Well, I should hope so…

 

Being friendly and good isn’t special.  It’s normal.  It’s expected.


 

Today, I give you a foolproof test that will determine if you are saying interesting things in your advertisements.  The primary job of an ad is to convince me that your company is offering something I didn’t realize I need.  Something that might make my life better, save me time, or save me money.

Many ads are just dressed up biographies.  They are merely a list of things about your company.  You don’t need to educate me.  You need to persuade me.  The five words, “Well I Should Hope So,” are all you need to test your ads.

Make your claim.  If the response “Well, I should hope so,” seems to fit after the claim… it’s a lousy claim.  Pull it out of the ad.

Example:

“We have a friendly staff.”

Well, I should hope so.  I kinda expect you’re going to be nice to me when I come in.

“Our staff is knowledgeable.”

Well, I should hope so.  You better know what you’re talking about.

“Our products are the best quality.”

Well, I should hope so.  I fully expect your stuff is good.

“We have been in business since 1974.”

Well, I should hope so.  I certainly need you to be in business when I show up.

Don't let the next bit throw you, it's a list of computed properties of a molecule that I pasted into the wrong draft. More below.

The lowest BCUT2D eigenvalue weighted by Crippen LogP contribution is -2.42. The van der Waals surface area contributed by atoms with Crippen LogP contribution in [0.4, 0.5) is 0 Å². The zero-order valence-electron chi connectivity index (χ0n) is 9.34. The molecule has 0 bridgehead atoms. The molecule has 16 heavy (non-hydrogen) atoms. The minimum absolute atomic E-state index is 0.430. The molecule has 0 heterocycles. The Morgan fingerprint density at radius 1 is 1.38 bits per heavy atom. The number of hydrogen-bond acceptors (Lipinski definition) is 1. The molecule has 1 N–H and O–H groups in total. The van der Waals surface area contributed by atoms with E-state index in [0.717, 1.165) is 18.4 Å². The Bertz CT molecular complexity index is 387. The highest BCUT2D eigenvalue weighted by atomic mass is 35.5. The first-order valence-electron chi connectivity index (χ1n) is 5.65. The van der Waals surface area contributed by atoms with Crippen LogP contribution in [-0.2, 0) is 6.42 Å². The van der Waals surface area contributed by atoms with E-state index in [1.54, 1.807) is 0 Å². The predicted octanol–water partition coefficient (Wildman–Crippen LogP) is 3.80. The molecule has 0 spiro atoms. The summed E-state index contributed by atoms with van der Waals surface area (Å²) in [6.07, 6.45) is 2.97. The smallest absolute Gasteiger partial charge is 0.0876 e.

“Our people make the difference.”

Well, I should hope so.  Having people is a key when doing business.

“Our service is second to none.”

Well… I don’t know what that means… but, I should hope so.  I think.

Bad ads state the bare minimum.  We’re friendly.  We’re good.  We have good stuff.  All the things I expect from any business.  You have friendly service?  As opposed to what?  Behaving like an ass?

You don’t get points for doing what is expected of you.  You get a C.  You’re average.   Don’t spend good money bragging about utterly un-brag-worthy stuff.  Tell me why you are special.  Being friendly and good isn’t special.  It’s normal.  It’s expected.

Tell me something you do that your competition can’t.  Hit me with a guarantee that nullifies any doubts I may have about you.  Make a promise that stops me in my tracks.

Some of the above statements are often called “Advertising Cliches,” and, indeed, they are cliche.  But, even worse:  they are vapid.  Utterly devoid of any information I might find useful.  Pathetically unmotivating.

Your ad is your chance to shout from the rooftops why you’re awesome.  Make sure what you’re saying is awesome.

Johnny Molson

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